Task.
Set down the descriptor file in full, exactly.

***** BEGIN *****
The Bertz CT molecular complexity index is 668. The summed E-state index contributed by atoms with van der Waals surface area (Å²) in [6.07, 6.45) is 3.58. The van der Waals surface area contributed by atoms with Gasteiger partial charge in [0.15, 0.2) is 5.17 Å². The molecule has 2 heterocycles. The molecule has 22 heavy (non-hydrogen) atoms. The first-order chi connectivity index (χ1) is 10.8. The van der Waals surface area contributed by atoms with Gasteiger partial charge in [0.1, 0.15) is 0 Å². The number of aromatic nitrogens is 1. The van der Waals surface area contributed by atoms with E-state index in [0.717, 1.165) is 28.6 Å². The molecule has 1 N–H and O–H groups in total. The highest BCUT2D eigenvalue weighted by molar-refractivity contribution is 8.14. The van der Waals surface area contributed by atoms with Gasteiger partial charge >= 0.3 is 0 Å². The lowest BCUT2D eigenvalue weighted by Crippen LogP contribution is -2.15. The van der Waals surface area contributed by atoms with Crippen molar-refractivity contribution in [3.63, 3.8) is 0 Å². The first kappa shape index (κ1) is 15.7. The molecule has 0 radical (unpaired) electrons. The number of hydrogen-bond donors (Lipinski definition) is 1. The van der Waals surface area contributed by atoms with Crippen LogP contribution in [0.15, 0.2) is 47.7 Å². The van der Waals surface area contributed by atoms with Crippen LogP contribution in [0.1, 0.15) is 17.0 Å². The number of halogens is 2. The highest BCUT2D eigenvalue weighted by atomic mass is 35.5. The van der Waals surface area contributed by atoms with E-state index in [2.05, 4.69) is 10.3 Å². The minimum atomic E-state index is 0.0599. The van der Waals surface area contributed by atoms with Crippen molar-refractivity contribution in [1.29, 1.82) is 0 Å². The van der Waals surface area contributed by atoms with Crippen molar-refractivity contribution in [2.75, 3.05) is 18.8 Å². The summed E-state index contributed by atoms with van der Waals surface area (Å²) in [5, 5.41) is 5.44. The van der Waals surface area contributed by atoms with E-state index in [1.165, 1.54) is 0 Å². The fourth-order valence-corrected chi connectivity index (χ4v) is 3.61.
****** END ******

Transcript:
The Bertz CT molecular complexity index is 668. The summed E-state index contributed by atoms with van der Waals surface area (Å²) in [6.07, 6.45) is 3.58. The van der Waals surface area contributed by atoms with Gasteiger partial charge in [0.15, 0.2) is 5.17 Å². The molecule has 2 heterocycles. The molecule has 22 heavy (non-hydrogen) atoms. The first-order chi connectivity index (χ1) is 10.8. The van der Waals surface area contributed by atoms with Gasteiger partial charge in [0.1, 0.15) is 0 Å². The number of aromatic nitrogens is 1. The van der Waals surface area contributed by atoms with E-state index in [0.717, 1.165) is 28.6 Å². The molecule has 1 N–H and O–H groups in total. The highest BCUT2D eigenvalue weighted by molar-refractivity contribution is 8.14. The van der Waals surface area contributed by atoms with Gasteiger partial charge >= 0.3 is 0 Å². The lowest BCUT2D eigenvalue weighted by Crippen LogP contribution is -2.15. The van der Waals surface area contributed by atoms with Crippen molar-refractivity contribution in [3.63, 3.8) is 0 Å². The first kappa shape index (κ1) is 15.7. The molecule has 0 radical (unpaired) electrons. The number of hydrogen-bond donors (Lipinski definition) is 1. The van der Waals surface area contributed by atoms with Crippen LogP contribution in [0.15, 0.2) is 47.7 Å². The van der Waals surface area contributed by atoms with Crippen LogP contribution in [0.1, 0.15) is 17.0 Å². The number of halogens is 2. The highest BCUT2D eigenvalue weighted by atomic mass is 35.5. The van der Waals surface area contributed by atoms with E-state index in [2.05, 4.69) is 10.3 Å². The minimum atomic E-state index is 0.0599. The van der Waals surface area contributed by atoms with Crippen molar-refractivity contribution in [1.29, 1.82) is 0 Å². The van der Waals surface area contributed by atoms with Crippen molar-refractivity contribution in [2.75, 3.05) is 18.8 Å². The summed E-state index contributed by atoms with van der Waals surface area (Å²) in [5, 5.41) is 5.44. The van der Waals surface area contributed by atoms with E-state index in [1.165, 1.54) is 0 Å². The fourth-order valence-corrected chi connectivity index (χ4v) is 3.61.